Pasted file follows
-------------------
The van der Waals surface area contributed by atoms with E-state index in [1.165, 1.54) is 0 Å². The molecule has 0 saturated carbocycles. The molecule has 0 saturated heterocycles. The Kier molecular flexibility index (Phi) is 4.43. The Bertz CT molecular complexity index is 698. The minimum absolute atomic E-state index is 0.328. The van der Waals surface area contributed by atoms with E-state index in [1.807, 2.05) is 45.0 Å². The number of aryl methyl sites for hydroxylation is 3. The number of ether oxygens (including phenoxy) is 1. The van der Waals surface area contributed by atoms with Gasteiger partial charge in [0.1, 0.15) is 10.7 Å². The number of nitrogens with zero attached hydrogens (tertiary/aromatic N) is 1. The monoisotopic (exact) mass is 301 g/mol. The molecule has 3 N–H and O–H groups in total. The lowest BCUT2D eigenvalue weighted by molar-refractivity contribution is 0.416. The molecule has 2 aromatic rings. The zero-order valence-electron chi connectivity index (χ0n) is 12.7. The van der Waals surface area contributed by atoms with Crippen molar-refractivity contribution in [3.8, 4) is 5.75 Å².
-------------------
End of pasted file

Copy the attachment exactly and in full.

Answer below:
The van der Waals surface area contributed by atoms with E-state index in [1.165, 1.54) is 0 Å². The molecule has 0 saturated carbocycles. The molecule has 0 saturated heterocycles. The Kier molecular flexibility index (Phi) is 4.43. The Bertz CT molecular complexity index is 698. The minimum absolute atomic E-state index is 0.328. The van der Waals surface area contributed by atoms with E-state index in [1.807, 2.05) is 45.0 Å². The number of aryl methyl sites for hydroxylation is 3. The number of ether oxygens (including phenoxy) is 1. The van der Waals surface area contributed by atoms with Gasteiger partial charge in [0.1, 0.15) is 10.7 Å². The number of nitrogens with zero attached hydrogens (tertiary/aromatic N) is 1. The monoisotopic (exact) mass is 301 g/mol. The molecule has 3 N–H and O–H groups in total. The lowest BCUT2D eigenvalue weighted by molar-refractivity contribution is 0.416. The molecule has 2 aromatic rings. The zero-order valence-electron chi connectivity index (χ0n) is 12.7. The van der Waals surface area contributed by atoms with Crippen molar-refractivity contribution in [3.8, 4) is 5.75 Å².